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Crop Rotation: What should follow tomatoes?

Discussion in 'Fruits & Vegetables' started by wifezilla, Dec 26, 2010.

  1. Dec 26, 2010
    wifezilla

    wifezilla Deeply Rooted

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    I have a great garden bed that produced loads of tomatoes last year. Because it gets such good Southern exposure I have ben thinking of putting my melons in that bed in Spring.

    My other options include a 3 sisters garden (sweet corn, pole beans and pumpkins together), or maybe even cabbage.

    Anything I should definitely NOT plant in that spot other than more tomatoes?

    The only bugs in that spot were some roly polies and a few slugs the ducks missed.
     
  2. Dec 26, 2010
    beavis

    beavis Deeply Rooted

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    Here are a few suggestions I found from a web article:


    Simple Four-Year Crop Rotation
    To follow a simple four-year crop rotation, divide your garden into four areas or plots: Plot One, Plot Two, Plot Three, and Plot Four. In each of the next four years, grow a different crop or different members of the four crop families in a different plot following this rotation:

    Plot One: Tomato family (year 1); Onion family (year 2); Bean family (year 3); Cabbage family (year 4).
    Plot Two: Cabbage family (year 1); Tomato family (year 2); Onion family (year 3); Bean family (year 4).
    Plot Three: Bean family (year 1); Cabbage family (year 2); Tomato family (year 3); Onion family (year 4).
    Plot Four: Onion family (year 1); Bean family (year 2); Cabbage family (year 3); Tomato family (year 4).

    This four-year crop rotation intersperses members of the other vegetable families among members of the Tomato, Onion, Bean, and Cabbage families. Here is how they are grouped:

    1. Tomato Family and others (Solanaceae family)
    Tomatoes
    Peppers
    Eggplant
    Potatoes
    Beets
    Carrots
    Celeriac and celery
    Parsnips
    Salsify
    Scorzonera

    2. Bean Family (Leguminosae family)
    Peas
    Broad (fava) beans
    French (green) beans
    Runner beans

    3. Cabbage Family and others (Brassica family)
    Broccoli
    Brussels sprouts
    Cabbages
    Calabrese (Italian sprouting broccoli)
    Cauliflowers
    Radishes
    Rutabagas (Swedes)
    Turnips

    4. Onion Family and others (Allium family)
    Garlic
    Leeks
    Lettuces
    Onions
    Shallots
    Sweet corn
    Squashes, zucchini, and pumpkins (marrow and courgettes)
     
  3. Dec 26, 2010
    digitS'

    digitS' Garden Master

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    Beavis that all seems very sensible and straightforward (altho' the Brassica family is a family and no others are included in #3).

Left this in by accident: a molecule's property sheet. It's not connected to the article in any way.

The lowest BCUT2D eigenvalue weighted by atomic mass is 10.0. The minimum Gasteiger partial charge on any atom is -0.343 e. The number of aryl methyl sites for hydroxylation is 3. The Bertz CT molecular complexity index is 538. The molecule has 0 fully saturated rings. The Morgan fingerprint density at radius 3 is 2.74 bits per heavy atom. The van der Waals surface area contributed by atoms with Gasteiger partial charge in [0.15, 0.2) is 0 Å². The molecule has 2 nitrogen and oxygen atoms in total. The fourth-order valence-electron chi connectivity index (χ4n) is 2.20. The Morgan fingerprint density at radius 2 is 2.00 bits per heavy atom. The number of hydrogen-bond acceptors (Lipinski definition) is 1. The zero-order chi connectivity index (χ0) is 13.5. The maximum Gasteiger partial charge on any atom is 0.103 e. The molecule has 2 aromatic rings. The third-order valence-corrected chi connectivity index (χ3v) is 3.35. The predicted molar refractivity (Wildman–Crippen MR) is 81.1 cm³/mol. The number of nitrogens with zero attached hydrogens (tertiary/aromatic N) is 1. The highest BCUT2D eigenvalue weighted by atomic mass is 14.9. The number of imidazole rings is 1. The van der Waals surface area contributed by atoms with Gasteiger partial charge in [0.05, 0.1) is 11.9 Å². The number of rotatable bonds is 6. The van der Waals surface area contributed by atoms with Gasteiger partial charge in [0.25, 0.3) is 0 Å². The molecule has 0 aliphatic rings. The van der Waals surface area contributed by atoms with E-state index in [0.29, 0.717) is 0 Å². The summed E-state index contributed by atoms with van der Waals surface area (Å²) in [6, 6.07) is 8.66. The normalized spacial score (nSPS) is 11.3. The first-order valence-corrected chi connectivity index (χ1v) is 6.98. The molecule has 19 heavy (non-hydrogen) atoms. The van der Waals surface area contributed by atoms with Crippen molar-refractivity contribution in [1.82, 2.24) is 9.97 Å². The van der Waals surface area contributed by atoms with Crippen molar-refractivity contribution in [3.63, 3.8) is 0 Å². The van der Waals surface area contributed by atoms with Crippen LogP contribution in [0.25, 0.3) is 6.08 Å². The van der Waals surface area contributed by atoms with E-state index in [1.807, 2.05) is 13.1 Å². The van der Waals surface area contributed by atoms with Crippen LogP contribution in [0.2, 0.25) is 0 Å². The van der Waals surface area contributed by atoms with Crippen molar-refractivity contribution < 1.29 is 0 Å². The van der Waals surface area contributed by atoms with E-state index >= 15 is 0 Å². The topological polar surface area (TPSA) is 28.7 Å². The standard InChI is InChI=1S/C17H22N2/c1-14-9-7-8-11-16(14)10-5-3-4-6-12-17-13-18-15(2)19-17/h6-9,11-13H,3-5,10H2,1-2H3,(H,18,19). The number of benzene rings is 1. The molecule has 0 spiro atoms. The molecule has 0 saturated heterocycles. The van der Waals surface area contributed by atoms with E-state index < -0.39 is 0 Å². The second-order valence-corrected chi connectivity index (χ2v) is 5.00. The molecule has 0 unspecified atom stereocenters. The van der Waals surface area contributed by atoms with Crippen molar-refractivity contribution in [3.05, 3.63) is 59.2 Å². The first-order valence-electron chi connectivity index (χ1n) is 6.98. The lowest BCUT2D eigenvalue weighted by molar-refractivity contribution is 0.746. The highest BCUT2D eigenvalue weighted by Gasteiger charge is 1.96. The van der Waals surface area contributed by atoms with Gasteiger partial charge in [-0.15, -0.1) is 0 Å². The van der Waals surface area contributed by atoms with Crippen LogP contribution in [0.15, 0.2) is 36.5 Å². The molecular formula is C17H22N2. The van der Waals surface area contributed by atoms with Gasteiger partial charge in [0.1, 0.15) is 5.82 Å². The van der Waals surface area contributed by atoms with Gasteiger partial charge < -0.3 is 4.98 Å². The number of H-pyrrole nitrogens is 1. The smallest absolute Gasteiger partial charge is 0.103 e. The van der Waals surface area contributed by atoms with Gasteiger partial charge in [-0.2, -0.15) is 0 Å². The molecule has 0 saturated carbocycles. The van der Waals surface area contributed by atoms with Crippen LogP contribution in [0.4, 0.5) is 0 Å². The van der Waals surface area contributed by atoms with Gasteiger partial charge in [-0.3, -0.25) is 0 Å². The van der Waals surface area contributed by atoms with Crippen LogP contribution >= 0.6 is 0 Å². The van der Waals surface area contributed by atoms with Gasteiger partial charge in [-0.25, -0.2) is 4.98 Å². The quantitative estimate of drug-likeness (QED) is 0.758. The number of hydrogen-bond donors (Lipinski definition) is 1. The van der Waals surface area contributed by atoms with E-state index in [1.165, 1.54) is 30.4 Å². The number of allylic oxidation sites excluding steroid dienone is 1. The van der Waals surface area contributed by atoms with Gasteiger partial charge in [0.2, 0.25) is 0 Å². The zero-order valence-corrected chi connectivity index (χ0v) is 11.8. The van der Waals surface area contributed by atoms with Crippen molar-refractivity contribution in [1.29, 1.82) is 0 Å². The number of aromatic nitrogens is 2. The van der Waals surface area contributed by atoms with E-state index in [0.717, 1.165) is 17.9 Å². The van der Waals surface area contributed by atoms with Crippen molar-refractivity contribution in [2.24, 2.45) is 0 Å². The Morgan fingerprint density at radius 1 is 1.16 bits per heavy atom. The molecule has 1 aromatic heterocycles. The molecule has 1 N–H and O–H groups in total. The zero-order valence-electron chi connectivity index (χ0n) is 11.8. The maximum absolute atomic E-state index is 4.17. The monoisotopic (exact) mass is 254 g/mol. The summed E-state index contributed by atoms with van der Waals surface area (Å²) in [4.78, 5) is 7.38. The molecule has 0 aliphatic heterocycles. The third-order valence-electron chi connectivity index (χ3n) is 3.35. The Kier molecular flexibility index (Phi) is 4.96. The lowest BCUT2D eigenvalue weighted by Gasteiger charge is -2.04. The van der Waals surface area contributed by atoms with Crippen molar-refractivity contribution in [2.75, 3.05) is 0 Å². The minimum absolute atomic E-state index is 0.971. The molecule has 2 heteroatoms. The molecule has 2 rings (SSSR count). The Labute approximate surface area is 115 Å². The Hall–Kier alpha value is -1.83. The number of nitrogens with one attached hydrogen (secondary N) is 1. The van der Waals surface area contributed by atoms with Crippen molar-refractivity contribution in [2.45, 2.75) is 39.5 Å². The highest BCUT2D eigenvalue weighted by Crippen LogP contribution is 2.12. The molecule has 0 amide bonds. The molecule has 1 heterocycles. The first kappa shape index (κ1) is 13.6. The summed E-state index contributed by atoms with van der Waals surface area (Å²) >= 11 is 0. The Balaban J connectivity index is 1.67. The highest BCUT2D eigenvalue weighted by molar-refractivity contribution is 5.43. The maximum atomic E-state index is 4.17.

The other 2 "others" families are probably useful groupings.

    I have found that tomatoes benefit from a little less irrigation water than some plants. It may well have to do with the fact that irrigation is all from overhead sprinklers in my gardens. And, warm-weather tomatoes have some trouble ripening here. Somewhat less irrigation than the rest of the garden limits disease problems with the plants and fruit and hastens ripening late in the season.

    Pumpkins and squash also seem to appreciate less irrigation and sweet corn, at least, tolerates it. Therefore, my tomato patch races around the perimeter of the garden following the pumpkins, squash and sweet corn.

    I think that melons should be included in that #4 group and, altho' they are a cucurbit, cucumbers should not. At least, cukes have water needs beyond that of pumpkins and watermelons, for example.

    . . . just some thoughts, and not really having anything to do with "nutrient needs" which should, I suppose, be taken into consideration.

    Steve
     
  4. Dec 27, 2010
    wifezilla

    wifezilla Deeply Rooted

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    Cucumbers are going in to the pond watering system and this patch is right along the path to the duck pen. No chance of whatever I plant there ended up being ignored.

    I just can't decide if I am going to put the melons there or the 3 sisters garden. I thought some sciency stuff might tip the scales.

    No tipping yet :p
     
  5. Dec 27, 2010
    thistlebloom

    thistlebloom Garden Master

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    You mean they do a relay?
     
  6. Dec 27, 2010
    lesa

    lesa Garden Master

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    Wife, the thing you should not plant in that spot is more tomatoes, or potatoes. Did you end up with a blight problem, I can't remember...I think melons would be fine. I love the notion of crop rotation, but even though my garden is large, it is not big enough to wait 3 years, before planting certain things. Every other year, is about the best I can do...
     
  7. Dec 27, 2010
    beavis

    beavis Deeply Rooted

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    Radishes
     
  8. Dec 27, 2010
    digitS'

    digitS' Garden Master

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  9. Dec 27, 2010
    wifezilla

    wifezilla Deeply Rooted

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    Radishes out here are flea beetle magnets. Argg.

    As for taters, I only grow sweet potatoes and I grow those in containers.

    So lets do a poll. What would you plant in the old tomato bed?

    3 sisters garden or melons?
     
  10. Dec 27, 2010
    beavis

    beavis Deeply Rooted

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    Whoops my bad Steve.

    Never knew that
     

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